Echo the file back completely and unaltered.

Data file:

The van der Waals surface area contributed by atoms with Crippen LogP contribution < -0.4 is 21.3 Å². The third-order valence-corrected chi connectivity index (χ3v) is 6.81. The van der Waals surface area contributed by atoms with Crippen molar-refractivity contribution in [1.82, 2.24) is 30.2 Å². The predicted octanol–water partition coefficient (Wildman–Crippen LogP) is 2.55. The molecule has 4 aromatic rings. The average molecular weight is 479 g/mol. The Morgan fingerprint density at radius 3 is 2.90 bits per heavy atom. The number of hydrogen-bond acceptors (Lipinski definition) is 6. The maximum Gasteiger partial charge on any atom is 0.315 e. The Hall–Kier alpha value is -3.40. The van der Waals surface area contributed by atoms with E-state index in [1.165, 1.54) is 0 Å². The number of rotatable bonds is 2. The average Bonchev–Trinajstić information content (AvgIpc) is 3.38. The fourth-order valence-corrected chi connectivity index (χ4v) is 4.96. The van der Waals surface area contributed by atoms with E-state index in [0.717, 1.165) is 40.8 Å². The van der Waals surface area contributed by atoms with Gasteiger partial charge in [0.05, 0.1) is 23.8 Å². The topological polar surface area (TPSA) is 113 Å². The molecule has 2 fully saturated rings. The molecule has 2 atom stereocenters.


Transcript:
The van der Waals surface area contributed by atoms with Crippen LogP contribution < -0.4 is 21.3 Å². The third-order valence-corrected chi connectivity index (χ3v) is 6.81. The van der Waals surface area contributed by atoms with Crippen molar-refractivity contribution in [1.82, 2.24) is 30.2 Å². The predicted octanol–water partition coefficient (Wildman–Crippen LogP) is 2.55. The molecule has 4 aromatic rings. The average molecular weight is 479 g/mol. The Morgan fingerprint density at radius 3 is 2.90 bits per heavy atom. The number of hydrogen-bond acceptors (Lipinski definition) is 6. The maximum Gasteiger partial charge on any atom is 0.315 e. The Hall–Kier alpha value is -3.40. The van der Waals surface area contributed by atoms with E-state index in [1.165, 1.54) is 0 Å². The number of rotatable bonds is 2. The average Bonchev–Trinajstić information content (AvgIpc) is 3.38. The fourth-order valence-corrected chi connectivity index (χ4v) is 4.96. The van der Waals surface area contributed by atoms with E-state index in [0.717, 1.165) is 40.8 Å². The van der Waals surface area contributed by atoms with Gasteiger partial charge in [0.05, 0.1) is 23.8 Å². The topological polar surface area (TPSA) is 113 Å². The molecule has 2 fully saturated rings. The molecule has 2 atom stereocenters.